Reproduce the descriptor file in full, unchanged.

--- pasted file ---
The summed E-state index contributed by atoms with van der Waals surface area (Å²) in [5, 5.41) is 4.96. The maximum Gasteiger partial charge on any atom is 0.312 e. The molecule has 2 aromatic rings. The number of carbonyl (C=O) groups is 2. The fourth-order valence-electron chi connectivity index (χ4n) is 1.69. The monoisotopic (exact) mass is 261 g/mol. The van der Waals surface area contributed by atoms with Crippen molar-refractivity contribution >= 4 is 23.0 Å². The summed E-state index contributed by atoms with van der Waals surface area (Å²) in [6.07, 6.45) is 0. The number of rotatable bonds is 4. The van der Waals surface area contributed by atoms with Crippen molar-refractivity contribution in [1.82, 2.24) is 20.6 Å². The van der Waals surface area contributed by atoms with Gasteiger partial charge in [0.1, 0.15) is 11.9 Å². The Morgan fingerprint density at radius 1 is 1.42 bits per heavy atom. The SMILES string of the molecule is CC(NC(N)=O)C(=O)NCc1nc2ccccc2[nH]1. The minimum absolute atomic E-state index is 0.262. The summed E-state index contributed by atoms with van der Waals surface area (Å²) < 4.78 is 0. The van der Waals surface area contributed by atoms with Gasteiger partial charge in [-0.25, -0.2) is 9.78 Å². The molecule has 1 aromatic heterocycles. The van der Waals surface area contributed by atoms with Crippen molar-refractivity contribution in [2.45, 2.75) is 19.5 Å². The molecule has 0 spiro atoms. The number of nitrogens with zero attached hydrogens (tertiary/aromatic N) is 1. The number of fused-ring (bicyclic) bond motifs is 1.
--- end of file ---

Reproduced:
The summed E-state index contributed by atoms with van der Waals surface area (Å²) in [5, 5.41) is 4.96. The maximum Gasteiger partial charge on any atom is 0.312 e. The molecule has 2 aromatic rings. The number of carbonyl (C=O) groups is 2. The fourth-order valence-electron chi connectivity index (χ4n) is 1.69. The monoisotopic (exact) mass is 261 g/mol. The van der Waals surface area contributed by atoms with Crippen molar-refractivity contribution >= 4 is 23.0 Å². The summed E-state index contributed by atoms with van der Waals surface area (Å²) in [6.07, 6.45) is 0. The number of rotatable bonds is 4. The van der Waals surface area contributed by atoms with Crippen molar-refractivity contribution in [1.82, 2.24) is 20.6 Å². The van der Waals surface area contributed by atoms with Gasteiger partial charge in [0.1, 0.15) is 11.9 Å². The Morgan fingerprint density at radius 1 is 1.42 bits per heavy atom. The SMILES string of the molecule is CC(NC(N)=O)C(=O)NCc1nc2ccccc2[nH]1. The minimum absolute atomic E-state index is 0.262. The summed E-state index contributed by atoms with van der Waals surface area (Å²) < 4.78 is 0. The van der Waals surface area contributed by atoms with Gasteiger partial charge in [-0.25, -0.2) is 9.78 Å². The molecule has 1 aromatic heterocycles. The van der Waals surface area contributed by atoms with Crippen molar-refractivity contribution in [2.45, 2.75) is 19.5 Å². The molecule has 0 spiro atoms. The number of nitrogens with zero attached hydrogens (tertiary/aromatic N) is 1. The number of fused-ring (bicyclic) bond motifs is 1.